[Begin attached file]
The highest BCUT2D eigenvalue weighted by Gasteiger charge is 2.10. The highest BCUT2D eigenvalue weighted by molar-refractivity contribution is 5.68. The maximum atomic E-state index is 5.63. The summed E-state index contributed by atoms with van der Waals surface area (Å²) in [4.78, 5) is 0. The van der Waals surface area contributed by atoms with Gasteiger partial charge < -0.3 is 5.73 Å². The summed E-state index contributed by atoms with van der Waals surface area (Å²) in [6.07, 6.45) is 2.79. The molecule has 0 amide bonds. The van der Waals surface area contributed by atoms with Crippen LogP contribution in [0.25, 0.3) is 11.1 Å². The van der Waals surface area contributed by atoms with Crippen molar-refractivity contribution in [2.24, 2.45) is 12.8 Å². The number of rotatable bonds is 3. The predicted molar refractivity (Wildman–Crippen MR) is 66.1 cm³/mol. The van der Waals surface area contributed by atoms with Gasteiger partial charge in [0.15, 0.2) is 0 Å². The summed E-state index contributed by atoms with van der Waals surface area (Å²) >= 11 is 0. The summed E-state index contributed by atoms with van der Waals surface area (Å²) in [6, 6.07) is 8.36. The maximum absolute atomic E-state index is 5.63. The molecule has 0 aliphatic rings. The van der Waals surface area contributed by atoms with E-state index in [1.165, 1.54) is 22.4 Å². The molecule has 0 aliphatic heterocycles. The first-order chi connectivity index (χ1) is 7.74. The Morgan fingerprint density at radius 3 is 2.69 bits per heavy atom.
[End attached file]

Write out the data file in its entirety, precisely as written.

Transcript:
The highest BCUT2D eigenvalue weighted by Gasteiger charge is 2.10. The highest BCUT2D eigenvalue weighted by molar-refractivity contribution is 5.68. The maximum atomic E-state index is 5.63. The summed E-state index contributed by atoms with van der Waals surface area (Å²) in [4.78, 5) is 0. The van der Waals surface area contributed by atoms with Gasteiger partial charge < -0.3 is 5.73 Å². The summed E-state index contributed by atoms with van der Waals surface area (Å²) in [6.07, 6.45) is 2.79. The molecule has 0 amide bonds. The van der Waals surface area contributed by atoms with Crippen LogP contribution in [0.25, 0.3) is 11.1 Å². The van der Waals surface area contributed by atoms with Crippen molar-refractivity contribution in [2.24, 2.45) is 12.8 Å². The number of rotatable bonds is 3. The predicted molar refractivity (Wildman–Crippen MR) is 66.1 cm³/mol. The van der Waals surface area contributed by atoms with Gasteiger partial charge in [0.15, 0.2) is 0 Å². The summed E-state index contributed by atoms with van der Waals surface area (Å²) >= 11 is 0. The summed E-state index contributed by atoms with van der Waals surface area (Å²) in [6, 6.07) is 8.36. The maximum absolute atomic E-state index is 5.63. The molecule has 0 aliphatic rings. The van der Waals surface area contributed by atoms with E-state index in [1.165, 1.54) is 22.4 Å². The molecule has 0 aliphatic heterocycles. The first-order chi connectivity index (χ1) is 7.74. The Morgan fingerprint density at radius 3 is 2.69 bits per heavy atom.